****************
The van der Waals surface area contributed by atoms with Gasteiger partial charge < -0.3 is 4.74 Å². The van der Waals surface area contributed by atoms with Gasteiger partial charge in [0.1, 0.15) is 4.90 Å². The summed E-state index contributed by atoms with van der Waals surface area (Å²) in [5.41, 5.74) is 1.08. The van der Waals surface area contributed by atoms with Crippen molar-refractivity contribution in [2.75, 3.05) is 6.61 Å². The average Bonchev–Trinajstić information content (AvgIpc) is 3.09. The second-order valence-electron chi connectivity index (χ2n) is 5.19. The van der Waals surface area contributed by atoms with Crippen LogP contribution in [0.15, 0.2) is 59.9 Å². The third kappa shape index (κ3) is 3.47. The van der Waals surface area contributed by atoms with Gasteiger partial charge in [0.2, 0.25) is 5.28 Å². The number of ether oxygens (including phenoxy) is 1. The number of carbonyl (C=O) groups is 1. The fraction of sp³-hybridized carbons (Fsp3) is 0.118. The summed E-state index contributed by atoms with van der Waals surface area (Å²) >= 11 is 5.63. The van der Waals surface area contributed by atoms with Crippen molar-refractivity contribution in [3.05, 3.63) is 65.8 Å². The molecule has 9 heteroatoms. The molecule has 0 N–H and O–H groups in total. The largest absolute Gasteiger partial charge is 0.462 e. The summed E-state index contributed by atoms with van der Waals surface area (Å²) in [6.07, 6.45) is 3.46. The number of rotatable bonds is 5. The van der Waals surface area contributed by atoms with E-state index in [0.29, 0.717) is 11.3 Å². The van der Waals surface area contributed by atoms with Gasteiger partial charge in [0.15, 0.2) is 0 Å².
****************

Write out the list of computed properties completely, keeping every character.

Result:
The van der Waals surface area contributed by atoms with Gasteiger partial charge < -0.3 is 4.74 Å². The van der Waals surface area contributed by atoms with Gasteiger partial charge in [0.1, 0.15) is 4.90 Å². The summed E-state index contributed by atoms with van der Waals surface area (Å²) in [5.41, 5.74) is 1.08. The van der Waals surface area contributed by atoms with Crippen molar-refractivity contribution in [2.75, 3.05) is 6.61 Å². The average Bonchev–Trinajstić information content (AvgIpc) is 3.09. The second-order valence-electron chi connectivity index (χ2n) is 5.19. The van der Waals surface area contributed by atoms with Crippen LogP contribution in [0.15, 0.2) is 59.9 Å². The third kappa shape index (κ3) is 3.47. The van der Waals surface area contributed by atoms with Gasteiger partial charge in [0.2, 0.25) is 5.28 Å². The number of ether oxygens (including phenoxy) is 1. The number of carbonyl (C=O) groups is 1. The fraction of sp³-hybridized carbons (Fsp3) is 0.118. The summed E-state index contributed by atoms with van der Waals surface area (Å²) >= 11 is 5.63. The van der Waals surface area contributed by atoms with Crippen molar-refractivity contribution in [3.05, 3.63) is 65.8 Å². The molecule has 9 heteroatoms. The molecule has 0 N–H and O–H groups in total. The largest absolute Gasteiger partial charge is 0.462 e. The summed E-state index contributed by atoms with van der Waals surface area (Å²) in [6.07, 6.45) is 3.46. The number of rotatable bonds is 5. The van der Waals surface area contributed by atoms with E-state index in [0.29, 0.717) is 11.3 Å². The van der Waals surface area contributed by atoms with Gasteiger partial charge in [0.15, 0.2) is 0 Å².